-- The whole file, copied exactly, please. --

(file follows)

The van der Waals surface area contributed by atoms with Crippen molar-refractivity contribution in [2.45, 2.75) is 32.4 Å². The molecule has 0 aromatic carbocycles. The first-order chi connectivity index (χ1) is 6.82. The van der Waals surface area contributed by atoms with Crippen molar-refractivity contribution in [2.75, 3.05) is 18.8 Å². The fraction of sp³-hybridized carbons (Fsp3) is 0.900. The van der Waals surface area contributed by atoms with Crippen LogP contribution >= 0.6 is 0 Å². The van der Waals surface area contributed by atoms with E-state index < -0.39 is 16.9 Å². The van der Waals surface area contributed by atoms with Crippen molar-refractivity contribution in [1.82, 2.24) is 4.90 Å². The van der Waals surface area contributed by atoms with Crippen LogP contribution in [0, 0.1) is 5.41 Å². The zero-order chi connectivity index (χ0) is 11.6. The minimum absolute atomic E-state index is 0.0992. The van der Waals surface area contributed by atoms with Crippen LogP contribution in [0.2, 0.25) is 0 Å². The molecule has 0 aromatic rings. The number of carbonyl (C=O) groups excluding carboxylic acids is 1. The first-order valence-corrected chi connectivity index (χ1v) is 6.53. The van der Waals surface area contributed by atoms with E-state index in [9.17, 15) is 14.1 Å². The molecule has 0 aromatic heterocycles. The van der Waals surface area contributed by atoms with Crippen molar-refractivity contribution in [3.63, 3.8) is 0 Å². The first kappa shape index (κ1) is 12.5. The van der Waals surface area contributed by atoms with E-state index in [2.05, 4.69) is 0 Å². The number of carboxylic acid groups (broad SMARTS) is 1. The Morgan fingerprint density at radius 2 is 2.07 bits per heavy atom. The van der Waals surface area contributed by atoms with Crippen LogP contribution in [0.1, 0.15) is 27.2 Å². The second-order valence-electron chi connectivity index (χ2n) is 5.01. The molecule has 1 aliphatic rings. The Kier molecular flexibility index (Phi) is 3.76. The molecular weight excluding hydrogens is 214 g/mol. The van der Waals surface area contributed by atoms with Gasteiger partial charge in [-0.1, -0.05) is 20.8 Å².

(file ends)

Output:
The van der Waals surface area contributed by atoms with Crippen molar-refractivity contribution in [2.45, 2.75) is 32.4 Å². The molecule has 0 aromatic carbocycles. The first-order chi connectivity index (χ1) is 6.82. The van der Waals surface area contributed by atoms with Crippen molar-refractivity contribution in [2.75, 3.05) is 18.8 Å². The fraction of sp³-hybridized carbons (Fsp3) is 0.900. The van der Waals surface area contributed by atoms with Crippen LogP contribution >= 0.6 is 0 Å². The van der Waals surface area contributed by atoms with E-state index < -0.39 is 16.9 Å². The van der Waals surface area contributed by atoms with Crippen molar-refractivity contribution in [1.82, 2.24) is 4.90 Å². The van der Waals surface area contributed by atoms with Crippen LogP contribution in [0, 0.1) is 5.41 Å². The zero-order chi connectivity index (χ0) is 11.6. The minimum absolute atomic E-state index is 0.0992. The van der Waals surface area contributed by atoms with Crippen LogP contribution in [0.2, 0.25) is 0 Å². The molecule has 0 aromatic rings. The number of carbonyl (C=O) groups excluding carboxylic acids is 1. The first-order valence-corrected chi connectivity index (χ1v) is 6.53. The van der Waals surface area contributed by atoms with E-state index in [9.17, 15) is 14.1 Å². The molecule has 0 aromatic heterocycles. The van der Waals surface area contributed by atoms with Crippen molar-refractivity contribution in [3.63, 3.8) is 0 Å². The first kappa shape index (κ1) is 12.5. The van der Waals surface area contributed by atoms with E-state index in [2.05, 4.69) is 0 Å². The number of carboxylic acid groups (broad SMARTS) is 1. The Morgan fingerprint density at radius 2 is 2.07 bits per heavy atom. The van der Waals surface area contributed by atoms with Crippen LogP contribution in [0.1, 0.15) is 27.2 Å². The second-order valence-electron chi connectivity index (χ2n) is 5.01. The molecule has 1 aliphatic rings. The Kier molecular flexibility index (Phi) is 3.76. The molecular weight excluding hydrogens is 214 g/mol. The van der Waals surface area contributed by atoms with Gasteiger partial charge in [-0.1, -0.05) is 20.8 Å².